DOIU – Esteem through death

Esteem through deathNewspapers informed us of a peculiar case a few days ago. A soldier was under interrogation andldquofor not resisting ISIL [the Islamic State of Iraq and the Levant].

andrdquo We had read about a similar incident some years ago with almost the same wording. Before going into the details of both incidents and the mentality behind them let me make my statement: Human life is more precious than the reputation and the land we live on.

What makes a andldquohomelandandrdquo is human endeavor combined with nature and ethical conduct that contributes to the common good (values that we share).One of the most repeated axioms of Turkish political culture is the centuries-old saying, andldquoEmpower the individual so that the state becomes powerful.

andrdquo With such a vital principle in mind, a society should not try to gain esteem from the death of its citizens rather than celebrating life.Let us come to the point: On Jan.

1, 2015, a noncommissioned officer by the name zgur rs from the 2nd Border Battalion located in Kilis crossed the border in pursuit of smugglers. Militants of the notorious ISIL put a gun to his head and took him prisonerFour days after his kidnapping, he was brought back by the National Intelligence Organization (MIT) under circumstances not explained to the public.

rs was appalled to receive an affidavit from military authorities stating that he would interrogated on the grounds of andldquonot resisting ISIL.andrdquo He will be discharged dishonorably if he is found guilty.

What he is accused of is lowering the esteem of the armed forces and the state.I was ashamed to read this news, knowing that not so long ago the Turkish Consulate General in Mosul was handed over to ISIL without a single shot fired by the personnel guarding it.

Only a week ago the Suleyman Iah tomb and the garrison protecting it composed of the elite Special Forces was vacated and destroyed. The territory, which is legally Turkish soil, was soon occupied by ISIL.

Can these officially sanctioned and ostentatiously celebrated acts be sources of real esteem for any institution or the administration in charge?Yet I personally see the evacuation of these sites as necessary to save human lives. Consulates can be reconstructed, and so can tombs, but lost lives cannot be retrieved.

What I criticize is the poor judgment demonstrated in keeping the consulate personnel in Mosul while ISIL was on the march and presenting the evacuation and destruction of the Suleyman Iah tomb as a andldquolegendary military operation.andrdquo Let us be honest at least to ourselves!Isnand#39t captivity in the hands of an enemy sufficient agony and sacrifice for the captured soldier in the line of duty?Let us admit: War may end up with death, imprisonment or survival.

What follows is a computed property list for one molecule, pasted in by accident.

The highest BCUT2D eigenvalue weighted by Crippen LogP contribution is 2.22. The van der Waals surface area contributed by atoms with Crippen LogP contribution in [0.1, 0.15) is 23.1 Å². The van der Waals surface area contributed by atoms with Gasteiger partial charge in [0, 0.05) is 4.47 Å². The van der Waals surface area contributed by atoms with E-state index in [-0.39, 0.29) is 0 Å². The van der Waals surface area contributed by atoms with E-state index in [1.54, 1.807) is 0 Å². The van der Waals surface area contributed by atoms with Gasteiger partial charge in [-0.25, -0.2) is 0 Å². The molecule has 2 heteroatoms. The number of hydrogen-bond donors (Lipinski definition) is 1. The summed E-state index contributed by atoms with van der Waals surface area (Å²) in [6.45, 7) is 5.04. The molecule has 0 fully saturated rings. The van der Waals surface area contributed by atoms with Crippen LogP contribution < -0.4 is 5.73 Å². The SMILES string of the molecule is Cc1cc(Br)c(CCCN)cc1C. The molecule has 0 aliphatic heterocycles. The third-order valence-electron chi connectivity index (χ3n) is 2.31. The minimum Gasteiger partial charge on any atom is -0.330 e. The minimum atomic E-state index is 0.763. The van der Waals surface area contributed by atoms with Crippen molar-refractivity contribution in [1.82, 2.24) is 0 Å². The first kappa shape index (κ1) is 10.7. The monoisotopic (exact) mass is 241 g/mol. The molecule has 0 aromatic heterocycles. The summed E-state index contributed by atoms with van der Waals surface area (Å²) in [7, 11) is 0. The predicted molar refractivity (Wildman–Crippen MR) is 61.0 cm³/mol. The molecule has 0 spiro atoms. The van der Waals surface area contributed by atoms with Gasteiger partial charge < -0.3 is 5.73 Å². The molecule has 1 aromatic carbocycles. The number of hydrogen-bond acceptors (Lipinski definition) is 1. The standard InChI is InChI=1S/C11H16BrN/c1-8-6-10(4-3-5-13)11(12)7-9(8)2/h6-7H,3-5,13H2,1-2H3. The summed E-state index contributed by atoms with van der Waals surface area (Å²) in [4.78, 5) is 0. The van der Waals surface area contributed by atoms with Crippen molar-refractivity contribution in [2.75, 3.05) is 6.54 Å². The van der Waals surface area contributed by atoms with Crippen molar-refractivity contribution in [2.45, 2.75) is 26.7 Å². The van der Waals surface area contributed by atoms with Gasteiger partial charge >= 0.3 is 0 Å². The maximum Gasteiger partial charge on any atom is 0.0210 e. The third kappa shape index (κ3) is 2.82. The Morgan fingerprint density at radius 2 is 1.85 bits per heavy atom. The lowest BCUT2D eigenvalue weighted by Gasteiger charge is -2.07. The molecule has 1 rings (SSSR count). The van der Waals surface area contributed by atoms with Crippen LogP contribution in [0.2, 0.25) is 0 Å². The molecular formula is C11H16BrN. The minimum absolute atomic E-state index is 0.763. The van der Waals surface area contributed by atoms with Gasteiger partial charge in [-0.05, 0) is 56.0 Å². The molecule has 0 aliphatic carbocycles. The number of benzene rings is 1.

Those who survive may be victors or victims. But we always want to emerge victorious, as if other fates are uncommon in Turkish history.

A nation that boasts of having founded 17 states must be aware that 16 of them have been lost — the latest being the Ottoman Empire. Yet we are not ready to accept outcomes other than a clear victory.

Imprisonment in war is not a voluntary act. It is the outcome of either a tactical or strategic mistake.

Blaming the individual soldier for falling captive and not considering the role of the institution and the administration is not fair, to say the least.The Turkish Armed Forces (TSK) have accused NCO rs of andldquodefaming the state and the army by not resisting ISIL.

andrdquo This accusation totally omits the reason why ISIL is so active and effective beyond the southern border and how this fact is related to Turkeyand#39s Syria policy.Another example of such a double standard and callousness for human life is DaIlIca On Oct.

21, 2007, the Kurdistan Workersand#39 Party (PKK) attacked a military outpost in DaIlIca, Hakkari province. It kidnapped eight soldiers despite the fact that intelligence had warned the unit of prior PKK activity in the vicinity.

On Nov. 5, the PKK, having proven its military capability, returned the soldiers.

Officials did not rejoice at the return of the POWs. The returning soldiers were arrested and tried in the Van Military Court on the grounds of andldquotarnishing the reputation of the state by falling captive [to a terrorist group].

andrdquo They never benefitted from the understanding and compassion of the nation that sent them to war The minister of justice of the time is on record has having said, andldquoI cannot accept the fact that our soldiers have become captivesandhellip I hardly rejoice [at] their return.andrdquoWhat a poisonous self-esteem it is that is lost so easily when it comes to imprisoned soldiers.

Would their death bring more esteem and dignity to the nation or the country?If so, I invite all those people in critical government positions to send their sons, rather than those of the poorer families, to war to gain more esteem from their deaths. Maybe then they will understand how dear human life is.

SOURCE: Today’s Zaman